Remote killing with drones is building a wireless new axis of evil

Detaching ourselves from the consequences of our actions is a growing trend

A Unmanned Aerial System at the US military base in Vilseck-Grafenwoehr in Germany. “The detachment of warfare feeds into how we are detaching ourselves more and more from the reality of living.” Photograph: Reuters/Michaela Rehle

A Unmanned Aerial System at the US military base in Vilseck-Grafenwoehr in Germany. “The detachment of warfare feeds into how we are detaching ourselves more and more from the reality of living.” Photograph: Reuters/Michaela Rehle


The idea of clocking into work, sitting down at a desk and pressing buttons to kill people thousands of miles away is a terrifying, dystopian vision of a world so cruel we can’t even bear to look our enemies in the eye.

And it’s a real one. The United Nations is making a lot of noise about United States drones, which kill people in Pakistan and elsewhere. The prime minister of Pakistan, Nawaz Sharif, has called on the US to end the programme, even though CIA documents obtained by the Washington Post indicate Pakistani officials apparently know a lot about the drone programme and co-operate to some extent.

We baulk at the use of chemical weapons in Syria and the prison camps of North Korea but the detached killing from the air, we’re told, has become a necessary and successful way of picking off terrorists.

In 2008, I stood in Times Square in New York watching a wall of screens announce Barack Obama’s election win. It was an amazing moment, especially since four years previously I had attended John Kerry’s “victory rally” in Boston, which obviously went horribly wrong. There was, and still is, a huge appetite to see Obama as a peacemaker. He won the Nobel Peace Prize after all. The enthusiasm for Obama as a progressive liberal blurs when it comes to the operations of his military and the CIA. But, then again, love is blind.

Ireland complicit
Ireland has, of course, been utterly complicit in facilitating the killing of people in Afghanistan and Iraq and elsewhere during the US’s illegal wars. We high-five them as they enter Shannon on their way to the killing fields, or the less exciting outposts of modern warfare, the floating towns of their aircraft carriers and the operations centres on green-zone bases.

Last month, an aircraft landed at Shannon Airport “armed with a fixed weapon”. Successive Irish governments have permitted the landing of aircraft that were up to God knows what, but when you can see the weapons things get a little uncomfortable. Our Government decided this was very serious, and complained to the Americans, who said it was an administrative error and, you know, won’t happen again. We can hardly protest any further considering we’ve bent over backwards to dispose of our neutrality in favour of a pat on the head from our American buddies. For the Government, our diplomatic relationship with a superpower and the jobs their stopovers prop up are more important than anything else.

The future of war, one in which everyone suffers apart from the perpetrators, is, of course, biased in favour of those who have the technology and riches to impose clinical death from above. The doctrine that allows the US to kill al-Qaeda suspects anywhere in the world is a hangover of the borderless war on terror.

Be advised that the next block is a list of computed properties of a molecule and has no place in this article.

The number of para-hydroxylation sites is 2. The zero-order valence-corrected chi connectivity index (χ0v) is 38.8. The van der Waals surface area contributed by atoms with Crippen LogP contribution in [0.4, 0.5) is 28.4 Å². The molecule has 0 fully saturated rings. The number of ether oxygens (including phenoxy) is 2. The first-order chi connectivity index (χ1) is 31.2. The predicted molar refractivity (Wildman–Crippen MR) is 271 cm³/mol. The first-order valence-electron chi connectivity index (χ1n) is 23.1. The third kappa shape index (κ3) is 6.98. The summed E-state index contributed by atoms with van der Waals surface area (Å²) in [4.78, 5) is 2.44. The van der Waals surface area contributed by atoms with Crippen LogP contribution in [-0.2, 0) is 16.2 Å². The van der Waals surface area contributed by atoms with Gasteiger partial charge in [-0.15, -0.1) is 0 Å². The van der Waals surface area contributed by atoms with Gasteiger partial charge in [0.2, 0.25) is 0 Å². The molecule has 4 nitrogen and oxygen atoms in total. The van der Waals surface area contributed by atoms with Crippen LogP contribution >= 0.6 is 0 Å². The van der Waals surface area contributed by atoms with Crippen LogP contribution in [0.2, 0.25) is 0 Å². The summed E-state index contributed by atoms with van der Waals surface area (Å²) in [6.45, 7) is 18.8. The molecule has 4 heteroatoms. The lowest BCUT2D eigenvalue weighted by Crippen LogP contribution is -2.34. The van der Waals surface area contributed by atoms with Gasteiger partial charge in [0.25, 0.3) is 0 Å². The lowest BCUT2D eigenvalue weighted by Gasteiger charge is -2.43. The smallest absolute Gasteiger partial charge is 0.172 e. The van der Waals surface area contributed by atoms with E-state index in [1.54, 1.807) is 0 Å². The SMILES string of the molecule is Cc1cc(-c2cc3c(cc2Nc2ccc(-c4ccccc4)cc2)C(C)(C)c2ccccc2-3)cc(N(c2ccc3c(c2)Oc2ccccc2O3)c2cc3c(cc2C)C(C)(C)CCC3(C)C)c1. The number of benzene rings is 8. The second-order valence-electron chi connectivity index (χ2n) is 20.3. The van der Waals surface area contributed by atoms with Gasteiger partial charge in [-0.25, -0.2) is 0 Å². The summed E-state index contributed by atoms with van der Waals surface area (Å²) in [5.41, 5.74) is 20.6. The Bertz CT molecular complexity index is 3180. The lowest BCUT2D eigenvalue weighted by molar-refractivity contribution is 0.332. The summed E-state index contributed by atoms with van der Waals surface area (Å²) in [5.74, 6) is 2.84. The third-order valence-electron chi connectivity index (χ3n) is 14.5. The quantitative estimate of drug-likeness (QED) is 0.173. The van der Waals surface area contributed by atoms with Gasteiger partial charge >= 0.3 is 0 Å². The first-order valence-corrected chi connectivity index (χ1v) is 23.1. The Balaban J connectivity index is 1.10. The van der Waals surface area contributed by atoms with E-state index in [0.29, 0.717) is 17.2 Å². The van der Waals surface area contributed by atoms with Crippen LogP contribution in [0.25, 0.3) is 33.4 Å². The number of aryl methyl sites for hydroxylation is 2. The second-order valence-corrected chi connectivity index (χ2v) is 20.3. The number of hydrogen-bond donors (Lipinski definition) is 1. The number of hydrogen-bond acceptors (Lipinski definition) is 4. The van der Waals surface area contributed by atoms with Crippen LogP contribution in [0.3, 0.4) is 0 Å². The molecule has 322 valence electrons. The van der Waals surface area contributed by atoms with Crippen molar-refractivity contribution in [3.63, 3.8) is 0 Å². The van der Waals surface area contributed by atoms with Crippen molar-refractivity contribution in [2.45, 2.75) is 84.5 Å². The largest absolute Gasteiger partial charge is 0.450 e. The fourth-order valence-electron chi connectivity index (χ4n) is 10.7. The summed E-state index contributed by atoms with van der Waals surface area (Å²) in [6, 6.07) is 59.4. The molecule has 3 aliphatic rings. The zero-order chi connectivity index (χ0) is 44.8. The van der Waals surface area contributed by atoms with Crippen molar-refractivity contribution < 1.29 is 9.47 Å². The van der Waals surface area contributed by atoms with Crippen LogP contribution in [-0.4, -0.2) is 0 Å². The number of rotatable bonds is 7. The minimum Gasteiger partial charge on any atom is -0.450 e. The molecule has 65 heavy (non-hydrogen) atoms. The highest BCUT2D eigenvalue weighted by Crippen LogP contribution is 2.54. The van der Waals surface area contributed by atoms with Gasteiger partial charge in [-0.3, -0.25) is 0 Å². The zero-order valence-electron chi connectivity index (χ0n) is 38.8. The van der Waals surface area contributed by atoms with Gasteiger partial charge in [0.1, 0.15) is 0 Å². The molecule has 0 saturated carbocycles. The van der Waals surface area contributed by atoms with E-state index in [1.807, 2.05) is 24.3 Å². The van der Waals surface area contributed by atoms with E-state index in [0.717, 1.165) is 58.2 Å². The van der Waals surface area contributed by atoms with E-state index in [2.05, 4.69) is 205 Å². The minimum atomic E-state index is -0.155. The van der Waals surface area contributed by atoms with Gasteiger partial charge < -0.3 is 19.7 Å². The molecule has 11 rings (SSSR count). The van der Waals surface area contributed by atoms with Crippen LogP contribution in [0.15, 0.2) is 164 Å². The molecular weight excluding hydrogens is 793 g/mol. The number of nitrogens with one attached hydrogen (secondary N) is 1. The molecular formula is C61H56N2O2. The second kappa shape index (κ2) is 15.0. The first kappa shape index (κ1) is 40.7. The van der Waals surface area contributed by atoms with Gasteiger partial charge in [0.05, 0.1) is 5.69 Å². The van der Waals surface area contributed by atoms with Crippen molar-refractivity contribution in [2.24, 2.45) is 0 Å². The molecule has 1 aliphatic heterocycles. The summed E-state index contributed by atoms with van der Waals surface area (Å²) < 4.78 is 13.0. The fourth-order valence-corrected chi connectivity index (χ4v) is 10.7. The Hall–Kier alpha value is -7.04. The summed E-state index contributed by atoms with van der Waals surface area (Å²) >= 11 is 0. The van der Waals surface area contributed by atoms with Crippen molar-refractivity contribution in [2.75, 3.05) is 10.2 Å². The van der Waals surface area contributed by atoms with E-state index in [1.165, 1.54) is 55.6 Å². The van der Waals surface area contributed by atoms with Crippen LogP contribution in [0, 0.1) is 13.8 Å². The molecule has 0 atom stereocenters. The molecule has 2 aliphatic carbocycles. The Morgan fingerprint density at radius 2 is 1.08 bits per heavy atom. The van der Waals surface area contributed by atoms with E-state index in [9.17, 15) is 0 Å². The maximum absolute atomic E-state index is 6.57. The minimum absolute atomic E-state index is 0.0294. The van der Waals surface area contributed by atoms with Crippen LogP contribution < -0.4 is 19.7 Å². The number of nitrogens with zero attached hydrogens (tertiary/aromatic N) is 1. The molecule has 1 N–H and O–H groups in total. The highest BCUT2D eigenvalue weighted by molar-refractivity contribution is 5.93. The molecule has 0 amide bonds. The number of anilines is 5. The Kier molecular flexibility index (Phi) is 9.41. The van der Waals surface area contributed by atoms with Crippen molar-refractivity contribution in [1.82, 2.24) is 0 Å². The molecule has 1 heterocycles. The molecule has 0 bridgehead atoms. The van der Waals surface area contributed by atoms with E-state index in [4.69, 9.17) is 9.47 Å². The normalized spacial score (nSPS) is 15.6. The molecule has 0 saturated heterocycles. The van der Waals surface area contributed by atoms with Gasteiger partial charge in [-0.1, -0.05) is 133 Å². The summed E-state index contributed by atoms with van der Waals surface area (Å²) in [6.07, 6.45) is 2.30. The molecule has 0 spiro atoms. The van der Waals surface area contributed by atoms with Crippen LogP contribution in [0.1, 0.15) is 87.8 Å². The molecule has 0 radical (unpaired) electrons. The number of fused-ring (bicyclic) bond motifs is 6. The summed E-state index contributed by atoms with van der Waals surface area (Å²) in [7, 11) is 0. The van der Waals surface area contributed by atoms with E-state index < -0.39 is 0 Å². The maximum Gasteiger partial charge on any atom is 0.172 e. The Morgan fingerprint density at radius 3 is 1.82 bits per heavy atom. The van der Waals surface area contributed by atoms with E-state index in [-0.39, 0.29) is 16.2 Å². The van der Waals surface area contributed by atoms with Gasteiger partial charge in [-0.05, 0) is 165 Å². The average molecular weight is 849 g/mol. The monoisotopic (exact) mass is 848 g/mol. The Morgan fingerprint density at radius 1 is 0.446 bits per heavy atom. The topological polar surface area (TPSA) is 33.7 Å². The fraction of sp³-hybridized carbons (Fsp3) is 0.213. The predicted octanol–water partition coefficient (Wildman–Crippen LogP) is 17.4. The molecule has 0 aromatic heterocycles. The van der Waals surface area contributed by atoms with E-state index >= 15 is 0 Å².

Amnesty International published a report this month with Human Rights Watch detailing drone strikes in Yemen, and concluded that officials in the CIA and military behind the drone campaign may have committed war crimes and should stand trial. Drone strikes have killed a Pakistani grandmother and injured her five grandchildren, the youngest of whom was three years old. In July last year, 18 innocent labourers gathered under a tree were killed by a drone strike in northern Pakistan. The youngest was 14.

Efficient and clinical
George Orwell wrote that political language “is designed to make lies sound truthful and murder respectable”. Drone strikes are meant to be efficient and clinical. They save American lives, we are told, because soldiers don’t have to make perilous journeys over land to seek out “militants” hiding in dangerous places. They don’t have to look them in the eyes when they’re shooting them dead, or risk a counterattack when positioning missiles in their direction. It’s a supposedly safer and more sanitised act of murder. But it doesn’t work. Since 2004 there have been 376 drone strikes in Pakistan. The death toll is between 2,525 and 3,613. Local reports compiled by the Bureau of Investigative Journalism estimate 926 of those were innocent civilians. So the US military got things wrong there between 26 and 36 per cent of the time. War is messy no matter how you sell its propaganda.

Drone operators are beginning to speak out. Brandon Bryant, who breached the PR surrounding the campaign by speaking to NBC, Der Spiegel and GQ, related details of his daily office work, killing people in Afghanistan from a screen in Nevada. After Bryant left his job in 2011 and began treatment for post-traumatic stress, he turned down his bonus of over $100,000. Upon his departure, he was given a rundown of the number of people who had been killed during remote missions in which he had participated: 1,626. It’s “more than just a video game”, he told GQ.

The detachment of warfare feeds into how we are detaching ourselves more and more from the realness of living. Detaching ourselves with technology is a growing trend worldwide, as we lose ourselves in screens. There are serious implications for how technology is eroding our empathy, but killing remotely from a computer is constructing a new wireless axis of evil.

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